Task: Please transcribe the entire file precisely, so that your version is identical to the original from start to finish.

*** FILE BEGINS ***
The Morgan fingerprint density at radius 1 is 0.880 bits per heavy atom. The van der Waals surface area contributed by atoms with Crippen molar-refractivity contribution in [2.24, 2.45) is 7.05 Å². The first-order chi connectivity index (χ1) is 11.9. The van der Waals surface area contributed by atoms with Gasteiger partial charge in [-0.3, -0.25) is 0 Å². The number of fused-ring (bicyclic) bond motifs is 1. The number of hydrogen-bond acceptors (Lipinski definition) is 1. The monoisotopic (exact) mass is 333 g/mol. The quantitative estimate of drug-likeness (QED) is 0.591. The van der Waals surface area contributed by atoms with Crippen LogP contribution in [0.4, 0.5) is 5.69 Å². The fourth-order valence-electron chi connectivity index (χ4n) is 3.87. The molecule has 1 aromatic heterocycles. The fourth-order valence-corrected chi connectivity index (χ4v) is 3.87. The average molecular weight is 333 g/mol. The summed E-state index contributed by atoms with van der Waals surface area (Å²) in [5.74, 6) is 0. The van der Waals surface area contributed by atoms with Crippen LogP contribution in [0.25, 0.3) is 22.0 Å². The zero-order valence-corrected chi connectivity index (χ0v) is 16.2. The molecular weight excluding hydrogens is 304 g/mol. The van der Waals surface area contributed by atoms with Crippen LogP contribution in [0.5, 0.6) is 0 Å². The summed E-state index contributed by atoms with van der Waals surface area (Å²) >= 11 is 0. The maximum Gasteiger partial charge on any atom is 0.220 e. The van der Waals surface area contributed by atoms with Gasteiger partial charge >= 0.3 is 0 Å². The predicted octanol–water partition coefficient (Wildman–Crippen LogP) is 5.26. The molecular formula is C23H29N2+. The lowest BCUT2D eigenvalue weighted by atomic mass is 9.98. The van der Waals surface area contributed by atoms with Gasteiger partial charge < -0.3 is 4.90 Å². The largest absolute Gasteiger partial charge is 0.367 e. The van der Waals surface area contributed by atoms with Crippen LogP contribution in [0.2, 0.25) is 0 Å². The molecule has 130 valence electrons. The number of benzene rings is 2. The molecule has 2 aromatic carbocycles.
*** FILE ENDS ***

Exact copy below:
The Morgan fingerprint density at radius 1 is 0.880 bits per heavy atom. The van der Waals surface area contributed by atoms with Crippen molar-refractivity contribution in [2.24, 2.45) is 7.05 Å². The first-order chi connectivity index (χ1) is 11.9. The van der Waals surface area contributed by atoms with Gasteiger partial charge in [-0.3, -0.25) is 0 Å². The number of fused-ring (bicyclic) bond motifs is 1. The number of hydrogen-bond acceptors (Lipinski definition) is 1. The monoisotopic (exact) mass is 333 g/mol. The quantitative estimate of drug-likeness (QED) is 0.591. The van der Waals surface area contributed by atoms with Crippen LogP contribution in [0.4, 0.5) is 5.69 Å². The fourth-order valence-electron chi connectivity index (χ4n) is 3.87. The molecule has 1 aromatic heterocycles. The fourth-order valence-corrected chi connectivity index (χ4v) is 3.87. The average molecular weight is 333 g/mol. The summed E-state index contributed by atoms with van der Waals surface area (Å²) in [5.74, 6) is 0. The van der Waals surface area contributed by atoms with Crippen LogP contribution in [0.25, 0.3) is 22.0 Å². The zero-order valence-corrected chi connectivity index (χ0v) is 16.2. The molecular weight excluding hydrogens is 304 g/mol. The van der Waals surface area contributed by atoms with Crippen LogP contribution in [0.5, 0.6) is 0 Å². The summed E-state index contributed by atoms with van der Waals surface area (Å²) >= 11 is 0. The maximum Gasteiger partial charge on any atom is 0.220 e. The van der Waals surface area contributed by atoms with Gasteiger partial charge >= 0.3 is 0 Å². The predicted octanol–water partition coefficient (Wildman–Crippen LogP) is 5.26. The molecular formula is C23H29N2+. The lowest BCUT2D eigenvalue weighted by atomic mass is 9.98. The van der Waals surface area contributed by atoms with Gasteiger partial charge < -0.3 is 4.90 Å². The largest absolute Gasteiger partial charge is 0.367 e. The van der Waals surface area contributed by atoms with Crippen LogP contribution in [0.2, 0.25) is 0 Å². The molecule has 130 valence electrons. The number of benzene rings is 2. The molecule has 2 aromatic carbocycles.